We conducted a two-year mark-recapture study of a synanthropic population of the brown recluse spider Loxosceles reclusa Gertsch & Mulaik, 1940 in northwestern Illinois. We used joint live encounter and dead recovery models to estimate adult survival, recapture, and dead recovery probabilities. To estimate adult abundance, we used full-likelihood closed-population models. Monthly survival was constant between sexes (0.73, 95% CI = 0.66–0.78), but males were less likely to be recaptured and an additive effect of time revealed highest recapture probabilities in September. The probability of recovering a marked adult that died during the study was 0.13 (95% CI = 0.07–0.24). Average life expectancy for adults was 94 days, much lower than in prior laboratory studies. Causes of observed mortality were predation by conspecifics and cobweb spiders (Parasteatoda tepidariorum (C.L. Koch, 1841)) or undetermined. A likely source of mortality for this sit-and-wait predator is starvation. Model averaging of full likelihood closed-population models resulted in adult abundance estimates that were similar between males (28, 95% CI = 20–63) and females (28, 95% CI = 26–38). However, the total population of adults including those hidden in harborage (boxes, furniture, crevices etc.) was undoubtedly much higher. Based on count data, immature spiders were as abundant as adults early in the year, gradually increasing to a peak three times greater by mid-summer. Male spiders moved longer distances than females and were less likely to exhibit site fidelity. The average tenure of a female at a specific site was nearly 8 days.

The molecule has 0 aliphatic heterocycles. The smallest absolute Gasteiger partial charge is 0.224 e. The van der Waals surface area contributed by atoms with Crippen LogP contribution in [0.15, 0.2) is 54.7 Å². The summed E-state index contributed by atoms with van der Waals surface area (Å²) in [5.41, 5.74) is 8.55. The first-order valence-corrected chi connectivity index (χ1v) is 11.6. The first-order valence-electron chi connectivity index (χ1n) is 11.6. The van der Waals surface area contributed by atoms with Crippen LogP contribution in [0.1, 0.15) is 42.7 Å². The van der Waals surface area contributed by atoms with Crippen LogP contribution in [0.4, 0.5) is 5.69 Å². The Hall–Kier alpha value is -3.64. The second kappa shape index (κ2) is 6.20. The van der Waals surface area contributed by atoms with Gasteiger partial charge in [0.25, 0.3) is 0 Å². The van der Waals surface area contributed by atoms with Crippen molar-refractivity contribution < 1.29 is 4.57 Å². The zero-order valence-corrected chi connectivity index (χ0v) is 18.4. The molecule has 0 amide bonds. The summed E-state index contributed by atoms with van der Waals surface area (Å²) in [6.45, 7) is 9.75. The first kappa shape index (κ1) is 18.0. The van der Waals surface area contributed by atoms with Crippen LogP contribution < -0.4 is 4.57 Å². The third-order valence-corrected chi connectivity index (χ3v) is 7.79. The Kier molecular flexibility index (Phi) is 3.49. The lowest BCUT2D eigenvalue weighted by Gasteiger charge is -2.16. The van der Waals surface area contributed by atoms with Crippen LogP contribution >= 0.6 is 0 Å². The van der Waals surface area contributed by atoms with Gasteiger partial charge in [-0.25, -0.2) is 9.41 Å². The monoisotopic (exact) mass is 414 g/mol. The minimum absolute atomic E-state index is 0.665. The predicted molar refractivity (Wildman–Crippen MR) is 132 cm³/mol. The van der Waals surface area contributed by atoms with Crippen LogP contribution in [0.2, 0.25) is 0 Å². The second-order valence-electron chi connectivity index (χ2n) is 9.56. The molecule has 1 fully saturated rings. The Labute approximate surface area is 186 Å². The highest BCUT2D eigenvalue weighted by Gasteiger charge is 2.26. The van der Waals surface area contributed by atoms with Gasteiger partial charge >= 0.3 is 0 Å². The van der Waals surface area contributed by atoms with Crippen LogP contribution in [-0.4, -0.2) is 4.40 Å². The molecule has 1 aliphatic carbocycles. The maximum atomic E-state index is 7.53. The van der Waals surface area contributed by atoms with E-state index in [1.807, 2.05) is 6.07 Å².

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Vol. 46 • No. 3